Comedian describes working with composer

“We’re very devoted, great friends,” says actor-comedian-director Billy Crystal of Marc Shaiman. “He’s a part of the family. We’ve done all of these things professionally, but we’ve also been through ups and downs as people together.”

The two met in 1984, while Crystal starred in “Saturday Night Live” and Shaiman was a pianist writing special material for the show. Crystal was playing Sammy Davis Jr., Ringo Starr was guest host, and Shaiman helped arrange a funny number in which Crystal sang “Yellow Submarine” while Starr performed “I’ve Gotta Be Me.”

“He was so fast, so quick,” recounts Crystal, “he did a great job and we had a great time. I was touring, and I enjoyed him so much I took him out on the road.”

And when director Rob Reiner cast Crystal in “When Harry Met Sally…,” the actor suggested Shaiman as arranger of the song standards that Reiner was planning to use for the score.

“I kept calling him ‘Rain Jew’ because he knew every romantic song, every love ballad, every funny song,” recalls Crystal. “And he had a great sense of humor that would eventually flourish in movies.”

Crystal, both as producer (“City Slickers,” “My Giant”) and director (“Mr. Saturday Night,” “Forget Paris,” “61*”), has used Shaiman consistently as a composer on his movies. “I trust him. Nobody embraces a joke, or sentiment, or the combination thereof, better than Marc.”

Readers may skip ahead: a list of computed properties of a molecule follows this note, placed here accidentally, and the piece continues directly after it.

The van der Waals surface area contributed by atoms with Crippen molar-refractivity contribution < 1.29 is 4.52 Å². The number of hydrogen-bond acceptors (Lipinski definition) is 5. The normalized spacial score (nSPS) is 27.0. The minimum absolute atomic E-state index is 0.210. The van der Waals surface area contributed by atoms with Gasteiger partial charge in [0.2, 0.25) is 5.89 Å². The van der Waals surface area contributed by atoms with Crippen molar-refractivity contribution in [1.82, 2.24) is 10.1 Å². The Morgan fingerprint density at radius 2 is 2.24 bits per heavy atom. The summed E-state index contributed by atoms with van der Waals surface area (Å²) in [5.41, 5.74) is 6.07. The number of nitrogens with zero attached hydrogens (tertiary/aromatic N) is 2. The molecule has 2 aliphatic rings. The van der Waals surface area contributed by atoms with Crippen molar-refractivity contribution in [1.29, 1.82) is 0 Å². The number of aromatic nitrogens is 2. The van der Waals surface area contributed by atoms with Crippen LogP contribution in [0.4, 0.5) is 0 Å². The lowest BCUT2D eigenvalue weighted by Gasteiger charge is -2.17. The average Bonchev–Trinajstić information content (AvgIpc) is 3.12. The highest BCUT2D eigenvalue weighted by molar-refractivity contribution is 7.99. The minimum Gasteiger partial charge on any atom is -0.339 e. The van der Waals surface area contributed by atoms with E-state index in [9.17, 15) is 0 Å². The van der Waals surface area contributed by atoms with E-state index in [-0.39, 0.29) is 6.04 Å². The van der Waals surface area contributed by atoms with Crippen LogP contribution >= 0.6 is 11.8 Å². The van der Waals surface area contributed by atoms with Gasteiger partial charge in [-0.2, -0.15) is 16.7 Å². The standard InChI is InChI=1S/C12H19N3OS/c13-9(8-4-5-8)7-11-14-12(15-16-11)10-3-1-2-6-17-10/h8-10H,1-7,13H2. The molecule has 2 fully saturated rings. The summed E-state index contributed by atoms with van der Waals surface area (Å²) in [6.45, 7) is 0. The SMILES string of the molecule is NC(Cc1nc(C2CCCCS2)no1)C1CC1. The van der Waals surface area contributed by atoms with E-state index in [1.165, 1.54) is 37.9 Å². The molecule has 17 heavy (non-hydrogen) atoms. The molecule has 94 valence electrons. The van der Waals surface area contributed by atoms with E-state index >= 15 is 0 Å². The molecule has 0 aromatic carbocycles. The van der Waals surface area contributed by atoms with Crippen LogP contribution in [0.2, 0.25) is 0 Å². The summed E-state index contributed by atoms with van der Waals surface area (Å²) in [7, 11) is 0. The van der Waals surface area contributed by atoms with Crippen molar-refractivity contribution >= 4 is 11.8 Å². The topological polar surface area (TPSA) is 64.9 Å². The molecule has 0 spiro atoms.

He praises Shaiman’s “broad, crazy, farcical stuff” like “The Addams Family” as well as the music of one of his own films, “City Slickers,” where the score needed to be “funny and poignant, and there are cattle drives, all kinds of instrumentation from harmonicas to Jew’s harps.”

Shaiman is also a principal architect of Crystal’s famous Oscar-night song medleys, and won an Emmy for co-writing the 1992 material. Although many writers contributed ideas, “inevitably it would come down to Marc and I and Bruce (Vilanch), and mostly Marc.”

“He has a great Rolodex of songs in his mind, and his writing ability — the way he can rhyme things musically — is almost scary. They’ve all been very funny, and he knows how to create moments that are very theatrical at the same time. It’s a real gift to be this generation’s Sammy Cahn.”

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